|6321436||Covering for flower pot and floral grouping||2001-11-27||Weder|
|6298599||Vase and base in the shape of a sculptured head and torso||2001-10-09||Weiner|
|6061953||Potted plant protector device||2000-05-16||Chubb et al.||47/31.1|
|5950363||Potted plant protector||1999-09-14||Rotondo||47/84|
|5239775||Elastic wrap for plant materials and method for covering such materials||1993-08-31||Landau||47/72|
|4941572||Method and package for fresh cut flower arrangements and plants||1990-07-17||Harris||206/423|
|4914860||Flower pot cover||1990-04-10||Richardson|
|RE30531||Inflatable terrarium assembly||1981-03-03||Spector||47/69|
|4143191||Simulated blooming flower arrangement||1979-03-06||Chavis||428/13|
|3704545||PLASTIC CONTAINER FOR BULBOUS PLANTS||1972-12-05||Van Reisen||47/69|
This application claims the benefit of PPA Application No. 60/503,856 filed on Sep. 17, 2003 by the present inventors.
This invention relates to covers for individual pots, specifically pot covers used for the purpose of enhancing seed germination and seedling growth.
Greenhouses are well known for their ability to hasten plant growth, and also provide protection for seeds and emerging seedlings from heat, cold, frost, and precipitation. Various pot covers have been devised to provide seeds, seedlings, and plants with individual greenhouse benefits. However there are no pot covers available for individual pots where the cover is comprised of detachable sections such that when the separate sections are connected or disconnected, the benefits of a greenhouse are attained, in combination with (and integral to) forming the novel appearance of an animalian character.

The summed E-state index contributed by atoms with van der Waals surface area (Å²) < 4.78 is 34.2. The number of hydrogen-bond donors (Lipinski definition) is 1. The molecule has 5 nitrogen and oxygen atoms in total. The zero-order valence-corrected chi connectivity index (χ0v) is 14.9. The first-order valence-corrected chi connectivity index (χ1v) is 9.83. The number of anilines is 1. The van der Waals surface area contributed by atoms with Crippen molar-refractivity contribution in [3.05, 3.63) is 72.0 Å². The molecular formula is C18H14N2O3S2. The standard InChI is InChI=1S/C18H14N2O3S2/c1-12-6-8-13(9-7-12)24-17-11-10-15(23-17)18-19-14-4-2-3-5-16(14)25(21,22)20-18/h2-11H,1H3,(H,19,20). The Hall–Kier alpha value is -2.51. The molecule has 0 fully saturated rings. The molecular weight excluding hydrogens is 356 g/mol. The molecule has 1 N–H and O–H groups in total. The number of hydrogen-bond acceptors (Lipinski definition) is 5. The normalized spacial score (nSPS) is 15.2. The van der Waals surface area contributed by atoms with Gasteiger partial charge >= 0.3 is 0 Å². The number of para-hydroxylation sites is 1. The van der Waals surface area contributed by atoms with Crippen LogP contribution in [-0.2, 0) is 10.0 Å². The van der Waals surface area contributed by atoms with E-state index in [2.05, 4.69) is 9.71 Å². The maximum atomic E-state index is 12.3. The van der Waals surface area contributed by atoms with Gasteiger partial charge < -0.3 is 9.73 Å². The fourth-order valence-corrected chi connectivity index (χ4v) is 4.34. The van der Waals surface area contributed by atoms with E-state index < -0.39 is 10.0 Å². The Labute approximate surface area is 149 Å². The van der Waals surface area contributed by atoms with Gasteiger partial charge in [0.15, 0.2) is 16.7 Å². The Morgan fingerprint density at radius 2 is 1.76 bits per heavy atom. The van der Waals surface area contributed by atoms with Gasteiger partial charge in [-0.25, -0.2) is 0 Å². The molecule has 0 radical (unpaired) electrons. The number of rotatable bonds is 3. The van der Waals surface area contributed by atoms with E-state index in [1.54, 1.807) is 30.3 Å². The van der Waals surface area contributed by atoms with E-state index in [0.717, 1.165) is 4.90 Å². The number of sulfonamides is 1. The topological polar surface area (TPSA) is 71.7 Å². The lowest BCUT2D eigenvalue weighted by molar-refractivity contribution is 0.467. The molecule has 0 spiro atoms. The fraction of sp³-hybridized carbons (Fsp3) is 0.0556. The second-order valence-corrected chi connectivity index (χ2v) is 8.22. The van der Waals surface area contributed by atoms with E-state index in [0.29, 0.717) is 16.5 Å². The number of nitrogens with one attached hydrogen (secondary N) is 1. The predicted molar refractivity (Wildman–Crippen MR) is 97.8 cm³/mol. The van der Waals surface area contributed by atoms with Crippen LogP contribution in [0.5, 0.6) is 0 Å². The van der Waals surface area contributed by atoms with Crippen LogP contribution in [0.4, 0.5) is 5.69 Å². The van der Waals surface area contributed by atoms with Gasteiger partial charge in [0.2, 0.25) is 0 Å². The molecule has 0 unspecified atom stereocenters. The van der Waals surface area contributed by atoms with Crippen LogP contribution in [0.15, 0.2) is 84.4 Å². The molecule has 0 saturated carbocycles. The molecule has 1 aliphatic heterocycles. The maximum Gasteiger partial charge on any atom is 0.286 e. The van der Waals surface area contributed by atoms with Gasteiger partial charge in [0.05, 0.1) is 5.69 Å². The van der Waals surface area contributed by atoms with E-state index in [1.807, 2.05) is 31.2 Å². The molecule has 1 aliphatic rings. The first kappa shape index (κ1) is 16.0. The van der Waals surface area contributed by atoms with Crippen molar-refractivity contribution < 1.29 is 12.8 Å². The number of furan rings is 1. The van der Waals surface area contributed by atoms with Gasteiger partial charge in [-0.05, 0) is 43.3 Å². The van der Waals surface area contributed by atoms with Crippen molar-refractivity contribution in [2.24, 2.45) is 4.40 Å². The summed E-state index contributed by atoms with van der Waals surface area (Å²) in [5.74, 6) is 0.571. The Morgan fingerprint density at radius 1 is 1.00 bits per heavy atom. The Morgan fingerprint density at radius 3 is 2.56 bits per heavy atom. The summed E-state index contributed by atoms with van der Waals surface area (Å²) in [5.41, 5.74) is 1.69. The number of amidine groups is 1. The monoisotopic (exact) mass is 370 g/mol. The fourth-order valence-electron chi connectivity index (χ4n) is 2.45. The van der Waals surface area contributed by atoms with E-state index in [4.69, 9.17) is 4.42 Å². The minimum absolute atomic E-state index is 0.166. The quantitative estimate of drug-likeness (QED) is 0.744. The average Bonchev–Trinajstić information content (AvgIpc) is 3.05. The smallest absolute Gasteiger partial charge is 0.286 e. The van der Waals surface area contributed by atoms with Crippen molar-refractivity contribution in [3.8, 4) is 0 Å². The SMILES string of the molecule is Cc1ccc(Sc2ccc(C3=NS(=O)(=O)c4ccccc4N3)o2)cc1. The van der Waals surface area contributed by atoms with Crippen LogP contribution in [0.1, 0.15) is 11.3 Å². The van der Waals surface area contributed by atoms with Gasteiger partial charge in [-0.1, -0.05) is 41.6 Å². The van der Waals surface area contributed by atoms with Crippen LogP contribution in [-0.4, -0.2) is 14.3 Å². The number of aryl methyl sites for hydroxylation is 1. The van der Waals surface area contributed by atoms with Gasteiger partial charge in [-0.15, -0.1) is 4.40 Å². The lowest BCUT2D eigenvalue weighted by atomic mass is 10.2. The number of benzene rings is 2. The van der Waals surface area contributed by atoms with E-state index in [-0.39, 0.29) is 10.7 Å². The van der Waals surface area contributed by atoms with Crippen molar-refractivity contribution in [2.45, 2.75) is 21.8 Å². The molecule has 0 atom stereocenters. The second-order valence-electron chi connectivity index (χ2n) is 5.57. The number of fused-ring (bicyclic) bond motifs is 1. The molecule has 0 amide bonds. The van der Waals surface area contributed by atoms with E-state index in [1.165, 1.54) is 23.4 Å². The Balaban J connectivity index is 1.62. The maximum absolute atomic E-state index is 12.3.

There are various examples of covers for individual plants and/or pots that attempt to provide either the benefits of a greenhouse, or alternatively the benefits of a novel animalian character. An example of an invention providing greenhouse benefits is U.S. Pat. No. 4,914,860 to Richardson (1990) which is a cover for a plant-pot. However that cover surrounds and encloses the entire pot, and is more for protective purposes. It does not lend itself to providing the added benefit of forming an animalian character, and does not actually provide any means for enhancing germination, nor does it provide easy access for care of the plant, without removing the entire cover.
The Japanese Pat. No. JP02001340005A to Iseya (2001) attempts to achieve a novel effect of enabling seed germination via the use of separate components of an encased growing medium vessel. However, the components are not interconnected and are instead layered over each other. Seed germination is only achieved by literally tearing open the outer surface covering material of its individual outer shell, thereby destroying the original product and rendering it suitable for a “one off” use only. The Iseya patent does not include the additional benefit of further novel enhancement due to the inherent incorporation of an integral animalian character.